While waiting for the next year to throw the house out the window to commemorate its silver anniversary and foreseeably eliminate the masks, the Malaga Festival can show its chest for having been the first major cultural event that was held in Spain in August last year, when vaccination was still a pipe dream. The elimination of the red carpet, which in the Andalusian capital gathers crowds, the limitation of capacity and the sanitary measures achieved an edition that to top it off shone in the cinematographic: from here came box office successes such as ‘Up to heaven’, by Daniel Calparsoro, and ‘Rosa’s wedding’, of Icíar Bollaín, and the great winner of the Goya, ‘The girls’, scored by Pilar Palomero.
Malaga was the first event to be canceled due to the pandemic and served as a test bed for all those who have come after. This year it has even added one more day for all the screenings, press conferences and meetings to take place calmly and safely until June 13. The official section has programmed 19 Spanish and Latin American feature films, many of them shot in the last year of the pandemic. Of these, 40% are led by women. There are veterans, like Judith Colell, who addresses sexist abuse in ’15 days’, but above all the debutantes prevail. Thus, Ainhoa Rodríguez presents the very personal ‘Brave flash’, starring village women; Carol Rodríguez Colas tells in a comedy key the return to a Cornellá neighborhood in ‘Chicks’; Macarena Astorga sets a horror story in a town in the Malaga mountains in ‘The house of the snail’; and Julia de Paz Solvas follows a mother and her six-year-old daughter seeking life on the street in ‘Mistress’.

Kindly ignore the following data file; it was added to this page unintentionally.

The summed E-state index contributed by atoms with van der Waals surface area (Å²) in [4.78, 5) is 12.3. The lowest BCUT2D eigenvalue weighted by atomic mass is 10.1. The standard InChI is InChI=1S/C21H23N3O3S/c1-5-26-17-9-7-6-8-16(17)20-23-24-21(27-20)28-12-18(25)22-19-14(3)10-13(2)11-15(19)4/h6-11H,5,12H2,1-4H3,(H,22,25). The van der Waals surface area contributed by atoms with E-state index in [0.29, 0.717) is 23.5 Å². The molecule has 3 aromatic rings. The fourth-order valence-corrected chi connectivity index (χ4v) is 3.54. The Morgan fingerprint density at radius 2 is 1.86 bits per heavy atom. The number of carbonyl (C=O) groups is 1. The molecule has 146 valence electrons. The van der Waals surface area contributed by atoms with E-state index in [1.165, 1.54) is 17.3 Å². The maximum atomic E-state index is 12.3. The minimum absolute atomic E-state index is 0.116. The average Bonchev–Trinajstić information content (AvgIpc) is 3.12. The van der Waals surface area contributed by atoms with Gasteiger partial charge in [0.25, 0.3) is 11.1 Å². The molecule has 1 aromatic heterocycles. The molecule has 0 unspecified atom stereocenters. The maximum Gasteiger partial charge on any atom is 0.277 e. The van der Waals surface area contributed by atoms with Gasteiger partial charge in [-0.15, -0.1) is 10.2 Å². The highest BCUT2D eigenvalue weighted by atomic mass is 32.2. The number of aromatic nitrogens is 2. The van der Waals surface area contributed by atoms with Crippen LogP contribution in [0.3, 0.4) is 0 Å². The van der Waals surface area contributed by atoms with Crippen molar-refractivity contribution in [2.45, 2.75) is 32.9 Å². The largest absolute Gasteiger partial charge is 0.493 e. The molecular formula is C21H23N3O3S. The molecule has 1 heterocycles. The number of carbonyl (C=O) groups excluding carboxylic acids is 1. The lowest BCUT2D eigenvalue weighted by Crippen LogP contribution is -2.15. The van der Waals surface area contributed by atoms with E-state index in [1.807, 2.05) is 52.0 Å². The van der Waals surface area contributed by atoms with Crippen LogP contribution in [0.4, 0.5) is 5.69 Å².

Malaga hosts comedies that will help fill dying cinemas, such as ‘Operation Shrimp’, a comic thriller by Telecinco Cinema to the rhythm of trap with Julián López as a disaster. It will also premiere two of the most anticipated series of the year: ‘Paradise’ (Movistar Plus), a Spanish-style ‘Stranger Things’, and ‘Lost Fagot’ (TNT), autobiographical account by the television Bob Pop. Mariano Barroso, Alejandro Amenábar and Oliver Laxe, among others, will receive the tribute of a contest that has been inaugurated with ‘El Cover’, the first feature film as director of the actor Secun de la Rosa. A heartfelt but unsuccessful tribute to music and losers set in Benidorm, which its author has not been able to present in person as he is still suffering from the effects of the covid.
The filming of ‘El Cover’ had to be interrupted in March of last year due to the pandemic, which will undoubtedly have contributed to the fact that the result was not what De la Rosa had in mind. Dedicated “to all musicians, especially covers”, the film takes its name from the imitators who cover famous songs in Benidorm’s tourist bars. Álex Monner plays a boy who works as a waiter and is so afraid of failing as a singer despite his talent that he resists acting. “It costs little or nothing to be one more”, as stated in the stanza of ‘El Sitio de mi Recreo’ with which the film starts, programmed in Malaga out of competition. In addition to Antonio Vega, endless songs are sung like karaoke: from ‘Eres tú’ by Mocedades to ‘Forever Young’ by Alphaville, ‘Ne me quitte pas’, ‘I had so much to give you’ …
Secun de la Rosa succeeds in portraying Benidorm out of season as a place where time seems suspended and Amy Winehouse imitators meet drunken Britons at dawn. It’s our Las Vegas, used in the same way that Coppola did with the gambling city in ‘Hunch’. However, despite the love and complicity for show business that the director shows, ‘El Cover’, which opens in theaters on July 23, deflates in anticipation of a spark that never comes. The initial verve, the joy of contemplating in these funeral times people having a good time, is not enough. The presence of Juan Diego, Carmen Machi and Susi Sánchez, either. A shame, because nothing better than singing at the top of your lungs ‘I Will Survive’ to inaugurate this Malaga Festival.